Creatively Coping with Grief

By Kirsti A. Dyer MD, MS, FT

(COCOMARIPOSA / flickr) At the deepest level, the creative process and the healing process arise from a single source. When you are an artist, you are a healer; a wordless trust of the same mystery is the foundation of your work and its integrity.

— Rachel Naomi Remen, M.D.

Each of us possesses our own special talents and creative gifts, whether you are a writer, dancer, actor, gardener, cook, painter, musician or photographer.

Creative projects can help a grieving person find a way to express grief. Remembering someone, whether in writing, song, or other artistic media, can be very therapeutic. A grieving person may not know the words, or the words do not exist, to adequately express the deep emotion of grief. Turning to other means of expressing the grief can help bring that grief to life.

Creative expression can also to help lift a grieving person’s spirits; this can help bring the inner chaotic emotions deep inside to the surface by discovering original ways of expressing intense, difficult emotions. Creating expressions of grief or experiencing the unique endeavors of others is reminder of the recuperative power of humans — the ability to create beauty or find hope in loss and tragedy.


Singers, songwriters, composers and musicians create their music often as an expression of their grief or a tribute to a person who has died. Eric Clapton composed "Tears in Heaven" following his son's accidental death from a fall as a poignant expression of his grief. The song "Fly" sung by Celine Dion described her emotions and feeling surrounding the death of her niece, Karine, who died from Cystic Fibrosis. Paul McCartney wrote "Here Today" in memory of John Lennon following Lennon’s tragic shooting. Elton John wrote "Empty Garden" following Lennon’s death, and rewrote "Candle in the Wind" to remember Princess Diana after her death.

Musical concerts have been hosted in memory of people who have died. Perhaps the first prominent one was the Freddie Mercury Tribute Concert for AIDS Awareness. The 1992 concert was held in memory of Freddie Mercury, the lead singer of Queen, who had died from AIDS in 1991. Profits from the concert were used to launch The Mercury Phoenix Trust, an AIDS charity organization. In 2002 the Concert for America was held with both musical and theatrical presentations in honor of the first anniversary of the Sept. 11 attacks. The Concert for Diana was held on July 1 2007 which would have been her 46th birthday. Proceeds from this concert went to charities supported by the late Princess of Wales, and to charities that Princes William and Harry support.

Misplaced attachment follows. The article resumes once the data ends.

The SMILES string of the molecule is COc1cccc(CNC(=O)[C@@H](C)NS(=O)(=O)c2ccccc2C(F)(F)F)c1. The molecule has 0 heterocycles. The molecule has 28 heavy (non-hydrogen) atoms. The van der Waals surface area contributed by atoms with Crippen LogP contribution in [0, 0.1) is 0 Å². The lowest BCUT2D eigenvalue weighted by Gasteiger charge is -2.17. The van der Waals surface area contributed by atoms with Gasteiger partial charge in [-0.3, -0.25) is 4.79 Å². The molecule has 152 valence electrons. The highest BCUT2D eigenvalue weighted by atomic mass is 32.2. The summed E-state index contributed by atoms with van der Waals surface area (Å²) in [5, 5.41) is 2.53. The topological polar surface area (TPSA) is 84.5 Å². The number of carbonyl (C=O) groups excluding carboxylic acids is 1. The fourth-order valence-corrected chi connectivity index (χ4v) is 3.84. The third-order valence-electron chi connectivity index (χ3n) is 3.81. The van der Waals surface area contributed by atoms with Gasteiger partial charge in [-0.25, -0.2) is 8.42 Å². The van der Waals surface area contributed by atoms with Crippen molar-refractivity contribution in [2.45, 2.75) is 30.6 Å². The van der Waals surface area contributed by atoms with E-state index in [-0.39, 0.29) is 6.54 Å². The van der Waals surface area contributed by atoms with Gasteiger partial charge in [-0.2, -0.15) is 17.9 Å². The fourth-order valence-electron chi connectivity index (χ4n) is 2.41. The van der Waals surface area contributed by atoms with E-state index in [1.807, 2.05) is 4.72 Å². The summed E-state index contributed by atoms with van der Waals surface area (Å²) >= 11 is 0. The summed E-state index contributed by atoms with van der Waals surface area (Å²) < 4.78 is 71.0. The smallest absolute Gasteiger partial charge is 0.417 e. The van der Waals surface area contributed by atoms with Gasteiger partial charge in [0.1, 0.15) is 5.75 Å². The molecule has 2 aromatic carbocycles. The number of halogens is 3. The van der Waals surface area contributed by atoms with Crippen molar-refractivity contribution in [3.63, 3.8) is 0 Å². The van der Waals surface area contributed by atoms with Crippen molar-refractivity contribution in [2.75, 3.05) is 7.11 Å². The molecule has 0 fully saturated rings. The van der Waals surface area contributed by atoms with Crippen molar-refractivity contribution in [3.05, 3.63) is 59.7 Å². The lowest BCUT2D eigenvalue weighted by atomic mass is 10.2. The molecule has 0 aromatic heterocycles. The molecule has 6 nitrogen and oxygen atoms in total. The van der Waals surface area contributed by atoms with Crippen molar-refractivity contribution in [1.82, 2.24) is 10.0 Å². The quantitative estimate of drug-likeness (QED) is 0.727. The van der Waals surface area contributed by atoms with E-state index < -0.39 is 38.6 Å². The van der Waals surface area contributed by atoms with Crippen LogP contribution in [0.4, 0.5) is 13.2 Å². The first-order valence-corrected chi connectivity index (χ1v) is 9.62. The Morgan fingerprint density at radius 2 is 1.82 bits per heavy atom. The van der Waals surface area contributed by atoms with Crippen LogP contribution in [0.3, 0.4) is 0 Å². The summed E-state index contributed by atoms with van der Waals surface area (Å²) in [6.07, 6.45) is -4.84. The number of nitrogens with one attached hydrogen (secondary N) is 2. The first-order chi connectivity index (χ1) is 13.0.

Many of the classic books on grief have been written by authors as a way of coping with their own grief . C.S. Lewis wrote “A Grief Observed” as his way of dealing with the death of his wife, Joy. Rabbi Harold Kushner faced a crisis of faith when his son Aaron died, and “When Bad Things Happen to Good People” was his reaction to this personal tragedy. “Love You, Mean It: A True Story of Love, Loss, and Friendship” is a true story, written by four widows of the Sept. 11 World Trade Center attacks, released for the fifth anniversary of the tragedy as a tribute to the memory of their husbands and a realization that despite tragedy, life goes on.